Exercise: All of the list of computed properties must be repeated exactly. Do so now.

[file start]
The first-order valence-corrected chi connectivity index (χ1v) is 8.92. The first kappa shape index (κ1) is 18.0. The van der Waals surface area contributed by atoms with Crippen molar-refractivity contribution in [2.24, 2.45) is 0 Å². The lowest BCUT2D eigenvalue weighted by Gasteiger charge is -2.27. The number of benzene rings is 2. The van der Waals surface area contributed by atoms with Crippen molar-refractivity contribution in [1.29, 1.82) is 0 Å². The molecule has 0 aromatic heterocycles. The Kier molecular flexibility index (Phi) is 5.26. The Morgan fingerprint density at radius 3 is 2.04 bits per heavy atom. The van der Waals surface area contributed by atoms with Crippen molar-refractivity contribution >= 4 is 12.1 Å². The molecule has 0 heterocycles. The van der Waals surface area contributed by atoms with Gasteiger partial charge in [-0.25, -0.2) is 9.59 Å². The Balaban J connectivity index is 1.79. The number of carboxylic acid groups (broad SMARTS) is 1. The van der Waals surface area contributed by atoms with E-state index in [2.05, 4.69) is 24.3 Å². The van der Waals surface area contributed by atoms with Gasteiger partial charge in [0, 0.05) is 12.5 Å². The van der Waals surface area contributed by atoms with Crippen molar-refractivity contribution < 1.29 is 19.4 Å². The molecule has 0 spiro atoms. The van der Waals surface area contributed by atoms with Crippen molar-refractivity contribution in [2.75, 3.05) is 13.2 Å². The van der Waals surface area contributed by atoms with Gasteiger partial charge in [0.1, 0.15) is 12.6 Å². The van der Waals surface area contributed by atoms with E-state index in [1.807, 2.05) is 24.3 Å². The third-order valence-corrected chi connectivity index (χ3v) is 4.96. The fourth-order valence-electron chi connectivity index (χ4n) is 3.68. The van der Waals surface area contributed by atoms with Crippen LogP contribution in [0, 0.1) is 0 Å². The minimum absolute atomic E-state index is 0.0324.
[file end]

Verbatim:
The first-order valence-corrected chi connectivity index (χ1v) is 8.92. The first kappa shape index (κ1) is 18.0. The van der Waals surface area contributed by atoms with Crippen molar-refractivity contribution in [2.24, 2.45) is 0 Å². The lowest BCUT2D eigenvalue weighted by Gasteiger charge is -2.27. The number of benzene rings is 2. The van der Waals surface area contributed by atoms with Crippen molar-refractivity contribution in [1.29, 1.82) is 0 Å². The molecule has 0 aromatic heterocycles. The Kier molecular flexibility index (Phi) is 5.26. The Morgan fingerprint density at radius 3 is 2.04 bits per heavy atom. The van der Waals surface area contributed by atoms with Crippen molar-refractivity contribution >= 4 is 12.1 Å². The molecule has 0 heterocycles. The van der Waals surface area contributed by atoms with Gasteiger partial charge in [-0.25, -0.2) is 9.59 Å². The Balaban J connectivity index is 1.79. The number of carboxylic acid groups (broad SMARTS) is 1. The van der Waals surface area contributed by atoms with E-state index in [2.05, 4.69) is 24.3 Å². The van der Waals surface area contributed by atoms with Gasteiger partial charge in [0, 0.05) is 12.5 Å². The van der Waals surface area contributed by atoms with Crippen molar-refractivity contribution < 1.29 is 19.4 Å². The molecule has 0 spiro atoms. The van der Waals surface area contributed by atoms with Crippen molar-refractivity contribution in [2.75, 3.05) is 13.2 Å². The van der Waals surface area contributed by atoms with Gasteiger partial charge in [0.1, 0.15) is 12.6 Å². The van der Waals surface area contributed by atoms with E-state index in [1.807, 2.05) is 24.3 Å². The third-order valence-corrected chi connectivity index (χ3v) is 4.96. The fourth-order valence-electron chi connectivity index (χ4n) is 3.68. The van der Waals surface area contributed by atoms with Crippen LogP contribution in [0, 0.1) is 0 Å². The minimum absolute atomic E-state index is 0.0324.